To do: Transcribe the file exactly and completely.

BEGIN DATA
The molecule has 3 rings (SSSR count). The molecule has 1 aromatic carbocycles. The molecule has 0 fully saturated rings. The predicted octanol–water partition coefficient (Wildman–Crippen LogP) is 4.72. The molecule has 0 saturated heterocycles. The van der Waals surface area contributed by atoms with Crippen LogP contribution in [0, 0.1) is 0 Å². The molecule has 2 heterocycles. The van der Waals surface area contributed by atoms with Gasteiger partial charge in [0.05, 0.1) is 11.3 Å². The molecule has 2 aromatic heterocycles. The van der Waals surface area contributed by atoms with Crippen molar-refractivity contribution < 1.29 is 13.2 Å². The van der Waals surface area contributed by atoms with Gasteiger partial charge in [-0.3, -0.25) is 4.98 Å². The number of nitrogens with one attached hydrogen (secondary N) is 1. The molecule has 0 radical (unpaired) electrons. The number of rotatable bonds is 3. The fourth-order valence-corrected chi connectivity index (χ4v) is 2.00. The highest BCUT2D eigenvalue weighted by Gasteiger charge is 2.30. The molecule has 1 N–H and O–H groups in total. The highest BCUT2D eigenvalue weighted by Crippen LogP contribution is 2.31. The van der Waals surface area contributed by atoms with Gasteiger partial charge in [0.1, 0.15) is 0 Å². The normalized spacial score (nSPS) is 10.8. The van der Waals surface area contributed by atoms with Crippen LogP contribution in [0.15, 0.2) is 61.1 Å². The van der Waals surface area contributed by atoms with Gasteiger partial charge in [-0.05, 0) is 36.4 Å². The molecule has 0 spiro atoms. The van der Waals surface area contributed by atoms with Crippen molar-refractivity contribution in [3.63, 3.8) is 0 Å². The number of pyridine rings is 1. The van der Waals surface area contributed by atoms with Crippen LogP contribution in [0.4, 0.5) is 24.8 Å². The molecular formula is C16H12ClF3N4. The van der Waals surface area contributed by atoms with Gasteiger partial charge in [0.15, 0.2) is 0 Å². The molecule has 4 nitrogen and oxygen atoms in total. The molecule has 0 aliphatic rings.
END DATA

The molecule has 3 rings (SSSR count). The molecule has 1 aromatic carbocycles. The molecule has 0 fully saturated rings. The predicted octanol–water partition coefficient (Wildman–Crippen LogP) is 4.72. The molecule has 0 saturated heterocycles. The van der Waals surface area contributed by atoms with Crippen LogP contribution in [0, 0.1) is 0 Å². The molecule has 2 heterocycles. The van der Waals surface area contributed by atoms with Gasteiger partial charge in [0.05, 0.1) is 11.3 Å². The molecule has 2 aromatic heterocycles. The van der Waals surface area contributed by atoms with Crippen molar-refractivity contribution < 1.29 is 13.2 Å². The van der Waals surface area contributed by atoms with Gasteiger partial charge in [-0.3, -0.25) is 4.98 Å². The number of nitrogens with one attached hydrogen (secondary N) is 1. The molecule has 0 radical (unpaired) electrons. The number of rotatable bonds is 3. The fourth-order valence-corrected chi connectivity index (χ4v) is 2.00. The highest BCUT2D eigenvalue weighted by Gasteiger charge is 2.30. The molecule has 1 N–H and O–H groups in total. The highest BCUT2D eigenvalue weighted by Crippen LogP contribution is 2.31. The van der Waals surface area contributed by atoms with Gasteiger partial charge in [0.1, 0.15) is 0 Å². The normalized spacial score (nSPS) is 10.8. The van der Waals surface area contributed by atoms with Crippen LogP contribution in [0.15, 0.2) is 61.1 Å². The van der Waals surface area contributed by atoms with Gasteiger partial charge in [-0.05, 0) is 36.4 Å². The molecule has 0 spiro atoms. The van der Waals surface area contributed by atoms with Crippen molar-refractivity contribution in [3.63, 3.8) is 0 Å². The number of pyridine rings is 1. The van der Waals surface area contributed by atoms with Crippen LogP contribution in [0.4, 0.5) is 24.8 Å². The molecular formula is C16H12ClF3N4. The van der Waals surface area contributed by atoms with Gasteiger partial charge in [0.15, 0.2) is 0 Å². The molecule has 4 nitrogen and oxygen atoms in total. The molecule has 0 aliphatic rings.